The Queen’s Speech to Parliament yesterday outlined the government’s legislative programme for the year ahead. It included a measure to establish the National Infrastructure Commission on a statutory basis.
The move will be contained within the Neighbourhood Planning and Infrastructure Bill, which will also seek to speed up the planning process by minimising delays caused by pre-commencement planning conditions.
Government intends that the legislation will also strengthen neighbourhood planning by adding transparency to the local government duty to support local groups and by improving the process for reviewing and updating plans.
The compulsory purchase order process is also to be made “clearer, fairer and faster for all those involved”.
Other clauses in the bill pave the way for the privatisation of Land Registry.
The National Infrastructure Commission was established by chancellor George Osborne last year to provide the Treasury with advice on national priorities, independent of party politics. The plan was always to introduce legislation at the earliest opportunity to enshrine its role.
The legislation will also impose a duty on the government to issue a remit letter to the commission once in every Parliament. The remit letter will be a public document.
The government held a 10 week consultation on the governance, structure and operation of the commission earlier this year. The vast majority of responses were highly supportive of the creation of the commission, particularly the aim of improving long-term infrastructure planning.
Lord Adonis, who left the Labour benches to become chair of the commissions, said: “This is a major advance for infrastructure planning in Britain and will give the commission the power it needs to do its work.”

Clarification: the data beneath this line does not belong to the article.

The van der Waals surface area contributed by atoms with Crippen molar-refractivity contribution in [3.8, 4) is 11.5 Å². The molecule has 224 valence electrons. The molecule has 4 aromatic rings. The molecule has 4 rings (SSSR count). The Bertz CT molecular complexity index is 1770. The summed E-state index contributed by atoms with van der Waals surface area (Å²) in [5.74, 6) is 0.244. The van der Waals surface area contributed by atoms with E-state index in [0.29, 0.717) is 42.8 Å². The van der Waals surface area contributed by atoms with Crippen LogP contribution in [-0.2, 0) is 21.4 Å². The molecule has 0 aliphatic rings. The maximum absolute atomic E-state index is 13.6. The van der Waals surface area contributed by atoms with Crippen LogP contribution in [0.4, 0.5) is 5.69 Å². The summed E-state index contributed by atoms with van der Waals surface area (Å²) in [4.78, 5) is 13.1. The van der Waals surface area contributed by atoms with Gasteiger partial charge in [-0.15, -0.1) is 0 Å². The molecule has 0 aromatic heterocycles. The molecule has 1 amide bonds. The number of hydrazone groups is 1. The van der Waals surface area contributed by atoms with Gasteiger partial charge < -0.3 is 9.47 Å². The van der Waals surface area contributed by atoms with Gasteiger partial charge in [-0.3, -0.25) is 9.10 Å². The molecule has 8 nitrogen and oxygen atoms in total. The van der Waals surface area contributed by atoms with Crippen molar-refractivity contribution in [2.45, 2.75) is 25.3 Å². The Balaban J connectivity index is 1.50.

Civil engineers also have a lot of faith in the new advisory panel. Institution of Civil Engineers (ICE) president Sir John Armitt is a member of the National Infrastructure Commission and was the original architect of the policy, initially coming up with the proposal for the Labour party. He said: “Setting the commission on a statutory footing formalises and upholds its role and purpose, this is an important milestone.”
Civil engineering contractors also expect great things. Marie-Claude Hemming, head of external affairs at the Civil Engineering Contractors Association (CECA), said: “CECA has long argued that the infrastructure needs of the UK should be prioritised ahead of party politics. Lack of political consensus has delayed projects in the past, and has been costly for the taxpayer.
“The government’s decision to establish the National Infrastructure Commission as a non-departmental public body, independent from government, will ensure that body is able to assess the UK’s long-term infrastructure needs, identify the best way to respond, and then deliver projects that are on time and on budget.
“Placing the National Infrastructure Commission on a statutory footing … will enable that body to base policy on its world-class expertise rather than short-term political considerations, as industry takes up the challenge of building, maintaining and upgrading the UK’s infrastructure in the coming years.”
The National Infrastructure Commission is currently looking at how infrastructure might best be improved in the Cambridge-Milton Keynes-Oxford corridor and how the UK might develop 5G communications infrastructure.
Sir John Armitt said: “The mood in the commission is very positive as we work towards developing proposals on the deployment of 5G and the Cambridge-Milton Keynes-Oxford corridor. Critical work to identify the UK’s longer term infrastructure needs is also progressing, and the independent ICE led ‘national needs assessment’ – which will be provided to the commission in the autumn to support its own needs analysis – is currently being produced following a period of extensive evidence gathering across the UK.”